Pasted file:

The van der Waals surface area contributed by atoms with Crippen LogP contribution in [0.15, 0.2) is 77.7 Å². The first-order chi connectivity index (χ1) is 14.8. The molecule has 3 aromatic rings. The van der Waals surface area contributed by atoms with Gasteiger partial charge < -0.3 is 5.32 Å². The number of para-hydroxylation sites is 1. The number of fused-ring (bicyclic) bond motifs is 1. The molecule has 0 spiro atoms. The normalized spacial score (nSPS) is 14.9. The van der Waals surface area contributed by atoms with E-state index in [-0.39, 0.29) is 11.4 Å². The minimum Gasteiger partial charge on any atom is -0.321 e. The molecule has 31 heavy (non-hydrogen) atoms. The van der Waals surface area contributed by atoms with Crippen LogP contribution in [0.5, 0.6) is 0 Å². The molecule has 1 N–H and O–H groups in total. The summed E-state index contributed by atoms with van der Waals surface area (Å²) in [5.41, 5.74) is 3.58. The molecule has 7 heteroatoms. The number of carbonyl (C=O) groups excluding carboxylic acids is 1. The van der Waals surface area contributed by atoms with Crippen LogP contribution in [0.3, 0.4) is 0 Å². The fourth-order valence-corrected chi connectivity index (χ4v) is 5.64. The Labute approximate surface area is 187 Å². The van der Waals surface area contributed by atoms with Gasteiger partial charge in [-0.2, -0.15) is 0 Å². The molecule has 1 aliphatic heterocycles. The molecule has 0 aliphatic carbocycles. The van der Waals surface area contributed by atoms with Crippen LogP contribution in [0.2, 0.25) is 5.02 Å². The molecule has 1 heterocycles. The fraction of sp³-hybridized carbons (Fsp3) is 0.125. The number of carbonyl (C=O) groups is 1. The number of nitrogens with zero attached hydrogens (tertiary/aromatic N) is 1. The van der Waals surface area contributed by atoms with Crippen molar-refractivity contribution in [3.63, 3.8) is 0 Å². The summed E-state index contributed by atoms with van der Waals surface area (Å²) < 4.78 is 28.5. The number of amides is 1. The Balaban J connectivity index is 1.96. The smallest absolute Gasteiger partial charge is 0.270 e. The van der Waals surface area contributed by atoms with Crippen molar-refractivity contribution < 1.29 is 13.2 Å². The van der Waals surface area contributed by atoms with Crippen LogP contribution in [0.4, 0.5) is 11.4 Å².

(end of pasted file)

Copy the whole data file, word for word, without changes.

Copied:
The van der Waals surface area contributed by atoms with Crippen LogP contribution in [0.15, 0.2) is 77.7 Å². The first-order chi connectivity index (χ1) is 14.8. The molecule has 3 aromatic rings. The van der Waals surface area contributed by atoms with Gasteiger partial charge < -0.3 is 5.32 Å². The number of para-hydroxylation sites is 1. The number of fused-ring (bicyclic) bond motifs is 1. The molecule has 0 spiro atoms. The normalized spacial score (nSPS) is 14.9. The van der Waals surface area contributed by atoms with E-state index in [-0.39, 0.29) is 11.4 Å². The minimum Gasteiger partial charge on any atom is -0.321 e. The molecule has 31 heavy (non-hydrogen) atoms. The van der Waals surface area contributed by atoms with Crippen LogP contribution in [0.5, 0.6) is 0 Å². The molecule has 1 N–H and O–H groups in total. The summed E-state index contributed by atoms with van der Waals surface area (Å²) in [5.41, 5.74) is 3.58. The molecule has 7 heteroatoms. The number of carbonyl (C=O) groups excluding carboxylic acids is 1. The van der Waals surface area contributed by atoms with Crippen LogP contribution in [0.3, 0.4) is 0 Å². The fourth-order valence-corrected chi connectivity index (χ4v) is 5.64. The Labute approximate surface area is 187 Å². The van der Waals surface area contributed by atoms with Gasteiger partial charge in [-0.2, -0.15) is 0 Å². The molecule has 1 aliphatic heterocycles. The molecule has 0 aliphatic carbocycles. The van der Waals surface area contributed by atoms with Crippen LogP contribution in [0.2, 0.25) is 5.02 Å². The molecule has 1 heterocycles. The fraction of sp³-hybridized carbons (Fsp3) is 0.125. The number of carbonyl (C=O) groups is 1. The number of nitrogens with zero attached hydrogens (tertiary/aromatic N) is 1. The van der Waals surface area contributed by atoms with Crippen molar-refractivity contribution in [3.63, 3.8) is 0 Å². The summed E-state index contributed by atoms with van der Waals surface area (Å²) < 4.78 is 28.5. The number of amides is 1. The Balaban J connectivity index is 1.96. The smallest absolute Gasteiger partial charge is 0.270 e. The van der Waals surface area contributed by atoms with Crippen molar-refractivity contribution < 1.29 is 13.2 Å². The van der Waals surface area contributed by atoms with Crippen LogP contribution in [0.4, 0.5) is 11.4 Å².